HCC Harbour Ward

hccharbour

Simon Monrad:

Question 1)
Yes, and it must commence immediately.

Question 2)
Yes.

Question 3)
Yes. If this is the final question on a living wage I would add that my policy goes further — all businesses within city limits must pay a living wage to employees. We will work with the unions to undertake any action which will enforce this (see answer to question 6).

Question 4)

Yes, absolutely.

Question 5)
This is a great initial step, with a view to public infrastructure projects being entirely public. That is, having no private profit from necessary public projects, which in essence amounts to corporate welfare, and having a municipalised public infrastructure department employing workers directly with a democratic, syndicalist structure.

Question 6)
Yes. Further, my platform policy is to leverage both legislative and direct action means to enforce automatic union membership for any person employed in the city across public and private sectors — as far as possible, 100% union membership.

Question 7)
A climate emergency has been declared and I support it wholeheartedly. However, I would like know what council means by it. If it means greenwashed status quo, that is intolerable and the road to destruction. We have to radically restructure the economy to plan efficiently in the distribution of resources, end private accumulation of capital, and replace the profit motive with a cooperative needs-based model where once surplus is met for all people, work is not necessary, so the end of wage slavery. A democratic economy, or in other words, it is necessary to transition away from capitalism. Council can facilitate legislatively where it can, but much of the work must be done, as always in history, by mass movements. The role of council is to give space to these endeavours, provide resources where possible, and create the material conditions for the serious action needed to be undertaken.

Question 8)
In a financial portfolio tied to fossil fuels, council must divest. As to the sale of assets generally, the answer is no. Public goods must not come under private hands.

Question 9)
No, and I fully support the imminent municipalisation of vast swathes of services. If it is a human necessity — for example electricity, transport, food, housing, medical care — it is a human right and cannot be subject to market forces or profit motive. Public transport must be municipalised (if not nationalised), fully-funded, comprehensive, and free at point of use. Municipal social housing must be increased for a housing-first approach to ending homelessness and then the conditions which lead to homelessness. We can create a public option for food, including community food-growing and free council-run markets. Electricity must be fully public, from generation to point of use, along with municipal high-speed internet so there is no wealth gap for internet access.

Question 10)
In a first world, post-scarcity country, homelessness is a scandal. And more than that, it is artificially-created. We can end current homelessness with a housing-first approach, building and requisitioning to obtain social housing, including providing ancillary support networks once people are in homes. Then we have to end the conditions which lead to homelessness, and that means the end of a housing market, since market forces incentivise scarcity to increase prices, are easily distorted by powerful players, and cannot meet human needs.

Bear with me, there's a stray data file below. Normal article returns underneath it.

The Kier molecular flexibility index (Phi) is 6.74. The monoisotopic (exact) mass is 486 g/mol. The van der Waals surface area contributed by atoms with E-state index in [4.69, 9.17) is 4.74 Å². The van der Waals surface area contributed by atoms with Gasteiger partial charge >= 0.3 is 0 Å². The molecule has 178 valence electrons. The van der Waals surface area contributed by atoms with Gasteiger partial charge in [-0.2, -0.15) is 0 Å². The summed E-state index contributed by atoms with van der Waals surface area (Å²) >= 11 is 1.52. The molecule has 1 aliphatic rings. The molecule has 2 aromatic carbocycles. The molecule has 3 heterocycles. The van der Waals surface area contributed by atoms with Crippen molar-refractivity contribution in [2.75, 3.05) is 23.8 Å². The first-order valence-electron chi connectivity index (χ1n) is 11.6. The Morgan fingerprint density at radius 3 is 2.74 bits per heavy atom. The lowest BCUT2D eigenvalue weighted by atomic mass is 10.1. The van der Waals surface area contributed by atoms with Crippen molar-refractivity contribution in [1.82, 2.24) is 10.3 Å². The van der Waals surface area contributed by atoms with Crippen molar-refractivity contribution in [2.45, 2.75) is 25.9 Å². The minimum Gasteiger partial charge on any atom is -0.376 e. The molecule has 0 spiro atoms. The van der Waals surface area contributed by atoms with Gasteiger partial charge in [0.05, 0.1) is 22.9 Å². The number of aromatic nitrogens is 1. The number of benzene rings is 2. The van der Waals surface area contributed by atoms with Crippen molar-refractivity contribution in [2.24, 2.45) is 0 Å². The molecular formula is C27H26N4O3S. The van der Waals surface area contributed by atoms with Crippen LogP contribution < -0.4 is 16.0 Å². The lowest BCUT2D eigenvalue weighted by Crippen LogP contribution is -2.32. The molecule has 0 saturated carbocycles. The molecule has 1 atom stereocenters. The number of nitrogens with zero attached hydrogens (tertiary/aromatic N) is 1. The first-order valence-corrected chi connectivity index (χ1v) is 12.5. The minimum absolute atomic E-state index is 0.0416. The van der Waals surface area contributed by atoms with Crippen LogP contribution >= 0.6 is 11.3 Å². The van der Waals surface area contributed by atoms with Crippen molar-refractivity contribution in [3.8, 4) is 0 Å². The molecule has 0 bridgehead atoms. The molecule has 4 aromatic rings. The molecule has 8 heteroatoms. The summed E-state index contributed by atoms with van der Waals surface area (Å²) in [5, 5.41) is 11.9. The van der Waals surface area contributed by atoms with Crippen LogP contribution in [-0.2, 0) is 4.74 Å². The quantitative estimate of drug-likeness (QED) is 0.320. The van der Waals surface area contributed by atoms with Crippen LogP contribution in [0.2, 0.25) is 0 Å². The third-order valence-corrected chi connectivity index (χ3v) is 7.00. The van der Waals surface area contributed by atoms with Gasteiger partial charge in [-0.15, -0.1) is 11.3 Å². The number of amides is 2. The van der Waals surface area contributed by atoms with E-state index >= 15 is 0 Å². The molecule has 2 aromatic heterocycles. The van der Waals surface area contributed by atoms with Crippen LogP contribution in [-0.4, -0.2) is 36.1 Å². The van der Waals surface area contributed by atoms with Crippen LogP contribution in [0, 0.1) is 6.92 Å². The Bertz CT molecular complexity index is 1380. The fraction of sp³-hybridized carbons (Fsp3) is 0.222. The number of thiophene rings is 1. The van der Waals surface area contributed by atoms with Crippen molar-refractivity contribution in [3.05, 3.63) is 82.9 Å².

Question 13)
I come from a working class family. I haven’t left it. Currently I live in a Housing New Zealand home, and that’s the only reason I’m not on the street. I’m not sure how many councillors rely on the programmes they put forward, or use the public transport they run, but I do. This is my community, Petone East: one of the poorest, most vulnerable, and hardest-hit by leaving jobs. I cannot commit to progressive politics because progressivism arose in the United States as a way of placating the labour movement with a temporarily kinder capitalism. I am a socialist. Transitioning from capitalism to a democratic, cooperative, communal society is morally important, but because of climate change, it is now a necessity for human survival. To quote Kropotkin, “Well-being for all is not a dream. It is possible, realisable, owing to all that our ancestors have done to increase our powers of production. [They] must become common property, so the collective interests of people may gain from it the greatest good of all. ..This cannot be solved by means of legislation. No one imagines that. We feel the necessity of social revolution.” It’s time we started on that.

Question 14)
I want to work with the labour movement as closely as we can to undertake these changes. Solidarity and the power of the unions will be necessary. For example, to pressure central government to nationalise public transport and remove private interest entirely could be done through direct tactics — for example a sit-down strike by the railways union with the demand that the system is nationalised. To the extent that tactics work, we can replicate them across different sectors. To that end, please keep in touch beyond this survey. To get elected, I’m going to need boots on the ground in the Harbour Ward community from workplaces to volunteers helping out the campaign. Please let your unions know that I’m looking for volunteers to aid in this. We can achieve these things, but we have to fight for them.

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